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Antenatal blood pressure for prediction of pre-eclampsia, preterm birth, and small for gestational age babies: development and validation in two general population cohorts

BMJ 2015; 351 doi: https://doi.org/10.1136/bmj.h5948 (Published 17 November 2015) Cite this as: BMJ 2015;351:h5948
  1. Corrie Macdonald-Wallis, research fellow12,
  2. Richard J Silverwood, lecturer in medical statistics34,
  3. Bianca L de Stavola, professor of biostatistics34,
  4. Hazel Inskip, professor of statistical epidemiology56,
  5. Cyrus Cooper, professor of rheumatology567,
  6. Keith M Godfrey, professor of epidemiology and human development56,
  7. Sarah Crozier, statistician5,
  8. Abigail Fraser, senior research fellow12,
  9. Scott M Nelson, professor of obstetrics and gynaecology8,
  10. Debbie A Lawlor, professor of epidemiology12,
  11. Kate Tilling, professor of medical statistics12
  1. 1MRC Integrative Epidemiology Unit at the University of Bristol, Bristol BS8 2BN, UK
  2. 2School of Social and Community Medicine, University of Bristol, Bristol BS8 2BN, UK
  3. 3Department of Medical Statistics, London School of Hygiene and Tropical Medicine, London WC1E 7HT, UK
  4. 4Centre for Statistical Methodology, London School of Hygiene and Tropical Medicine, London WC1E 7HT, UK
  5. 5MRC Lifecourse Epidemiology Unit, University of Southampton, Southampton General Hospital, Southampton SO16 6YD, UK
  6. 6NIHR Southampton Biomedical Research Centre, University of Southampton and University Hospital Southampton NHS Foundation Trust, Southampton General Hospital, Southampton SO16 6YD, UK
  7. 7National Institute for Health Research Musculoskeletal Biomedical Research Unit, University of Oxford, Oxford OX3 7LE, UK
  8. 8School of Medicine, University of Glasgow, Glasgow G12 8QQ, UK
  1. Correspondence to: C Macdonald-Wallis C.Macdonald-Wallis{at}bristol.ac.uk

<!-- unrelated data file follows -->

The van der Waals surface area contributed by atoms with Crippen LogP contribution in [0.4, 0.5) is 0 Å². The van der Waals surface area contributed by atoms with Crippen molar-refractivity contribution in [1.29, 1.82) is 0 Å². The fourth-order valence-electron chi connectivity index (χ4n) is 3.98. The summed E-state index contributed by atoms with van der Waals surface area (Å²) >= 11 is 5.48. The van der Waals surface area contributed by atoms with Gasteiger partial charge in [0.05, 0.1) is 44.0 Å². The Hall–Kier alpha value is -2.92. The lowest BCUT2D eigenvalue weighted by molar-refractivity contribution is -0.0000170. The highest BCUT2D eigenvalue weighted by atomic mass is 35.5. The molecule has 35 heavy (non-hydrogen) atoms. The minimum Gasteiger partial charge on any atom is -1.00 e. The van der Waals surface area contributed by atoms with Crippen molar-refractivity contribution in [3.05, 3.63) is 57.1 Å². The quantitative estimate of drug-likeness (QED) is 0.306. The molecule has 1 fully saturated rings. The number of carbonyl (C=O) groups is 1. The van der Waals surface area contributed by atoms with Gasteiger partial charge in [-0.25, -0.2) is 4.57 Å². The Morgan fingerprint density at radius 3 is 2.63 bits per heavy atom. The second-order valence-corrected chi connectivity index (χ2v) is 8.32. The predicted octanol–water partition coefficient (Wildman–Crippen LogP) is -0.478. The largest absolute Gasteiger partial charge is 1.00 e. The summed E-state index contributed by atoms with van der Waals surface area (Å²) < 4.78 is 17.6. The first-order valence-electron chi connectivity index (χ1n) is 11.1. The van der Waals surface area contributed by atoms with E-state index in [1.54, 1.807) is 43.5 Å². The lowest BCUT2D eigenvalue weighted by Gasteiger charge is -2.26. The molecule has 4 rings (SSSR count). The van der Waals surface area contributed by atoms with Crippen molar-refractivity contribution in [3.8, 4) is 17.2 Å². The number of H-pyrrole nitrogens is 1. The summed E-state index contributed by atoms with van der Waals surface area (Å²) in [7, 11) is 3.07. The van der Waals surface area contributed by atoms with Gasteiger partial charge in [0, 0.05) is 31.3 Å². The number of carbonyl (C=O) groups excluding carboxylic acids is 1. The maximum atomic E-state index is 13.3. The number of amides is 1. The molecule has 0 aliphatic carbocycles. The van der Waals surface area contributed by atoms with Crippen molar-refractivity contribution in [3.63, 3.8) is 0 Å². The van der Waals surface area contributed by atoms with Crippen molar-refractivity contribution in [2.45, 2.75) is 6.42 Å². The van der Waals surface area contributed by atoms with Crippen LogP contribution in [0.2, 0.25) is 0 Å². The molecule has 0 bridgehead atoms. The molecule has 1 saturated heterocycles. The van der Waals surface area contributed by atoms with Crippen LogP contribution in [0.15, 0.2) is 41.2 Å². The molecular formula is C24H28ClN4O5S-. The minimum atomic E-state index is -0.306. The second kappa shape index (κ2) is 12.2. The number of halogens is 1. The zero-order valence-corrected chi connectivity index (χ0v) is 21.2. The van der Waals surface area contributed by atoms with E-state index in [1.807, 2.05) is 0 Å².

Abstract

Study question Can routine antenatal blood pressure measurements between 20 and 36 weeks’ gestation contribute to the prediction of pre-eclampsia and its associated adverse outcomes?

Methods This study used repeated antenatal measurements of blood pressure from 12 996 women in the Avon Longitudinal Study of Parents and Children (ALSPAC) to develop prediction models and validated these in 3005 women from the Southampton Women’s Survey (SWS). A model based on maternal early pregnancy characteristics only (BMI, height, age, parity, smoking, existing and previous gestational hypertension and diabetes, and ethnicity) plus initial mean arterial pressure was compared with a model additionally including current mean arterial pressure, a model including the deviation of current mean arterial pressure from a stratified normogram, and a model including both at different gestational ages from 20-36 weeks.

Study answer and limitations The addition of blood pressure measurements from 28 weeks onwards improved prediction models compared with use of early pregnancy risk factors alone, but they contributed little to the prediction of preterm birth or small for gestational age. Though multiple imputation of missing data was used to increase the sample size and minimise selection bias, the validation sample might have been slightly underpowered as the number of cases of pre-eclampsia was just below the recommended 100. Several risk factors were self reported, potentially introducing measurement error, but this reflects how information would be obtained in clinical practice.

What this study adds The addition of routinely collected blood pressure measurements from 28 weeks onwards improves predictive models for pre-eclampsia based on blood pressure in early pregnancy and other characteristics, facilitating a reduction in scheduled antenatal care.

Funding, competing interests, data sharing UK Wellcome Trust, US National Institutes of Health, and UK Medical Research Council. Other funding sources for authors are detailed in the full online paper. With the exceptions of CM-W, HMI, and KMG there were no competing interests.